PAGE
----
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Calhoun Makes Out Well in Retirement

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    NEWSLETTERS

    AP

    Just in case the thought crossed your mind (and we can't imagine why it would), but there's no need to worry about Jim Calhoun. Yes, after 26 years, he's no longer the UConn men's basketball coach but he does hold the title of assistant to the athletic director until the spring. Oh, and even if he decided to spend his retirement dropping bags of his money out of an airplane he'd still be fine.

    The Hartford Courant's Jeff Jacobs writes Thursday that "Calhoun … is guaranteed at least $2,742,307 of the $3 million that he was scheduled to receive between July 1, 2012, and June 30, 2013, in the fourth year of a five-year, $13 million contract that he signed in 2010. Calhoun made $2.7 million in Year 3. If Calhoun elects to take a final $1 million retirement payment by the March 15, 2013 deadline, the total compensation rises to about $3.75 million."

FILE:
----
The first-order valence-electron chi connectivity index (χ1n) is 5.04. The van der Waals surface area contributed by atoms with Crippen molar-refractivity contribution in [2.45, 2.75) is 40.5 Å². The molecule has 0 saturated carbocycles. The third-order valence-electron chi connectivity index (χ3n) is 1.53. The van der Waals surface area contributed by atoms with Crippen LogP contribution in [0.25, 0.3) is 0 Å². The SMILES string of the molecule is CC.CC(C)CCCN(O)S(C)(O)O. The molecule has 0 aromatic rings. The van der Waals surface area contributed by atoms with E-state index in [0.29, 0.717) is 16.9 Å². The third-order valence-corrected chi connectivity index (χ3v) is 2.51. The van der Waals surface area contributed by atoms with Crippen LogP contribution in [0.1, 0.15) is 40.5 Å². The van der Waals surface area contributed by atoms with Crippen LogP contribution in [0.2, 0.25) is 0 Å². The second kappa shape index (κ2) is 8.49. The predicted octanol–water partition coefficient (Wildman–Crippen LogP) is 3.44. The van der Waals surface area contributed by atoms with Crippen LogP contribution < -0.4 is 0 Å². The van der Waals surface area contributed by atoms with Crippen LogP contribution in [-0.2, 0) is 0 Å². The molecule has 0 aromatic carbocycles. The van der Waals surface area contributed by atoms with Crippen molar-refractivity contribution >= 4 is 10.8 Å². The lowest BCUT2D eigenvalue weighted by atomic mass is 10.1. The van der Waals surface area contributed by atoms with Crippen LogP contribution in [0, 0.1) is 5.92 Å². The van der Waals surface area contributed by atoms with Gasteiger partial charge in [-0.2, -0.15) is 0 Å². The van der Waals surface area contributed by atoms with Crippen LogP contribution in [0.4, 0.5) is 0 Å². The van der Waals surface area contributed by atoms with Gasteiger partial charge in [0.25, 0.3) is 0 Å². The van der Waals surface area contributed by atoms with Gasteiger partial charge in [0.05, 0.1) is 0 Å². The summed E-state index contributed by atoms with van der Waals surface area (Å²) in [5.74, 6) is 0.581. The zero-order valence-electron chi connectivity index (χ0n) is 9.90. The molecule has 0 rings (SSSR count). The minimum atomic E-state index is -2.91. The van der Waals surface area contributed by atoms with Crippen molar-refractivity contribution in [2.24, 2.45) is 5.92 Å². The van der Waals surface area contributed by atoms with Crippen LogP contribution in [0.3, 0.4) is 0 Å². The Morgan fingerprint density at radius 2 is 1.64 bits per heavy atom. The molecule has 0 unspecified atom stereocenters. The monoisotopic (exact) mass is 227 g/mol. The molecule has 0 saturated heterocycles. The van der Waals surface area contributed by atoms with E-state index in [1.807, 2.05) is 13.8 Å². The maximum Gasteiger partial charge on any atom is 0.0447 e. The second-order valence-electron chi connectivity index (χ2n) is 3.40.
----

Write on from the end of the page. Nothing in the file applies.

In general, we have no problem with this. Calhoun, 70, built this program from the ground and is responsible for bringing three national titles to Storrs. But things get muddy when you look at the specifics. There are also the NCAA violations and sanctions now hanging over the program which don't sit well with a lot of people. Then there's this, from Jacobs.

    By remaining on the job while recuperating from a broken hip sustained Aug. 4 when he fell off a bicycle, Calhoun received the entire $1.3 million due him on Sept. 7, the first payroll period of September, for speaking fees and media appearances. The second of the semiannual payments is due in January, and as part of a transition agreement signed on Sept. 13, the amount was lowered from $1.3 million to $1.15 million. …

    As part of the 2010 coaching deal, one save a few modifications that is still in full effect until March 21, 2013, Calhoun will receive a $400,000 annual salary, payable in equal installments every two weeks. That would mean he'd receive roughly 75 percent of the $400,000 [$292,307].

    Jacobs writes that Calhoun could've retired weeks early and foregone the $1.3 million September payout but then adds "How many of us really would forgo that much money?" Fair question but UConn is also a state school and Calhoun was the highest-paid employee in the state. It's reasonable for taxpayers to think their money is serving more immediate needs. Of course, Calhoun was asked in 2009 during a statewide budget crunch if he should give some of his salary back and he famously said "Not a dime!"

    Jacobs calls Calhoun's final contract with the university "victory No. 874" for the Hall of Fame coach.

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